Accessibility must count
Susan Odgers (Nov. 17 column) is right on the mark, and so is the writer of a letter she cites regarding Mario Batali's recommendation of a restaurant, which is handicapped inaccessible, as one of his nine worldwide favorites.
Though I agree that the current owner of this restaurant has valid issues with this circa 1860s building, I, too, think that it is terribly wrong for Mr. Batali to include it in his list of favorites since it does not provide access for the handicapped and therefore is not accessible to all.
No matter how delicious the food, courteous the service, wonderful the ambiance, if it is not available to everyone, how could someone possibly give it a worldwide recommendation?
You don't need 'fluff'
On behalf of the voters of the Traverse City area, we wish to offer the students of our public schools an apology.
Even though they experienced the hardships of the Great Depression and World War II, when we were your age, our parents and grandparents voted to increase their taxes to invest in the buildings and programs students needed to achieve a successful life.
We elected a board to study your educational needs and to hire administrators to assist them in creating and implementing the programs which will best enable you to be successful. We believe that they have done a fine job.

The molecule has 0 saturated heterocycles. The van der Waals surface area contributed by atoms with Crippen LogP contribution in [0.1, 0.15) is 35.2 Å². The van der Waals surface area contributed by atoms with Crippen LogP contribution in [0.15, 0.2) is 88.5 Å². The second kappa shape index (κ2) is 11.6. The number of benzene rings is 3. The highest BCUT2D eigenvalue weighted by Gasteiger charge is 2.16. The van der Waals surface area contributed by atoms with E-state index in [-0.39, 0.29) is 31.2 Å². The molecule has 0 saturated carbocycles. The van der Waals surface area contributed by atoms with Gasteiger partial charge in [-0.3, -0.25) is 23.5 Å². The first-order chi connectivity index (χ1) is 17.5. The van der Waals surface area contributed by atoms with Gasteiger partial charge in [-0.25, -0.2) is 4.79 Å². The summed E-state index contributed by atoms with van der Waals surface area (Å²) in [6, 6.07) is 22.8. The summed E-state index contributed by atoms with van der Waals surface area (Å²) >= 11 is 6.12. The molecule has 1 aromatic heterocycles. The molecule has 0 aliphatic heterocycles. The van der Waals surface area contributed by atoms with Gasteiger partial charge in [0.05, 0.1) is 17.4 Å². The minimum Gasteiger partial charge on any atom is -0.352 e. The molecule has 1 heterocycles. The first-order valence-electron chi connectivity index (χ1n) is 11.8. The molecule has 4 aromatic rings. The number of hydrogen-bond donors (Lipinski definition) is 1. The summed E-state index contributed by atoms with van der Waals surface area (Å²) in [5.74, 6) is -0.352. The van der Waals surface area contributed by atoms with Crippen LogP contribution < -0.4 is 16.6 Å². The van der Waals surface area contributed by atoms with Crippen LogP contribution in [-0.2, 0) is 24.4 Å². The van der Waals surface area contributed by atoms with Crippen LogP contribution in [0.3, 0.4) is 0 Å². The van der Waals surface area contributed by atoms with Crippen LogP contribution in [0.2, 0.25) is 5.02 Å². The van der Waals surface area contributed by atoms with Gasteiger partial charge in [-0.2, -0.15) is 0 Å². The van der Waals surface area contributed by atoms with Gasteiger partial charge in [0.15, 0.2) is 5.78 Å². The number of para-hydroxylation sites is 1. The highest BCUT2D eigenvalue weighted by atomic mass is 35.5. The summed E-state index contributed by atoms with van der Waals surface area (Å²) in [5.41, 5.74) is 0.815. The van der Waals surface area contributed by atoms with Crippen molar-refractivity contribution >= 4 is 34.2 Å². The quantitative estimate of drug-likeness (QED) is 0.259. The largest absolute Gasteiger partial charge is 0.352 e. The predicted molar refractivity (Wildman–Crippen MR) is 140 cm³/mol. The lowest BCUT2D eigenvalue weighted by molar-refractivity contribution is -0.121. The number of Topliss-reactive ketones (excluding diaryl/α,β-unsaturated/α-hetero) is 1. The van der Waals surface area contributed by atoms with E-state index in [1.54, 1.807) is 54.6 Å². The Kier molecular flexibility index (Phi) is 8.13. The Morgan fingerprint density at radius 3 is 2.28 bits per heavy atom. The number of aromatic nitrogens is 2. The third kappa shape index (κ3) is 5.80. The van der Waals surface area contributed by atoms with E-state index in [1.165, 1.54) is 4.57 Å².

We just didn't expect or want them to ask us for the money to pay for the improvements required.
In these most difficult economic times, we have decided that as long as your school has a roof and a football field, you don't need "fluff" such as an auditorium and new buses.
So we're sorry, you'll just have to do the best you can with what's available.
Just remember, it's important that you study hard and get a good job, because your taxes will be needed to pay for our Social Security and Medicare.
Dick and Nancy Steiger
More than her 'label'
I am writing in response to the two letters published on Nov. 15 regarding Traverse City Area Public Schools ("Modify curriculum" by Carrie Wozny and "Shocked by differences" by Linda Oosse).
Both writers expressed a desire for their special needs children to be included with their peers in a "regular" classroom to be challenged to reach their full potential.
I am a parent of a 3-year-old daughter with Down syndrome.
She recently entered Suttons Bay preschool and is receiving services from an excellent team of providers, with us as parents included in this process.
Mrs. Wozny has not had this experience at TCAPS. This makes me look ahead with trepidation that our daughter, and we as parents, may be treated in a similar fashion, as Mrs. Oosse expressed.
We parents of special needs children want what any parent wants — an education that is best for our child, in a challenging environment, in our neighborhood school, with peers and friends surrounding her.
Mrs. Wozny's daughter's experience has changed on each of these points. As educators, TCAPS must recognize that each student is more than her "label."
They should be treated with dignity, and TCAPS should put forth policies that reflect this.
Geri Gallagher Valentine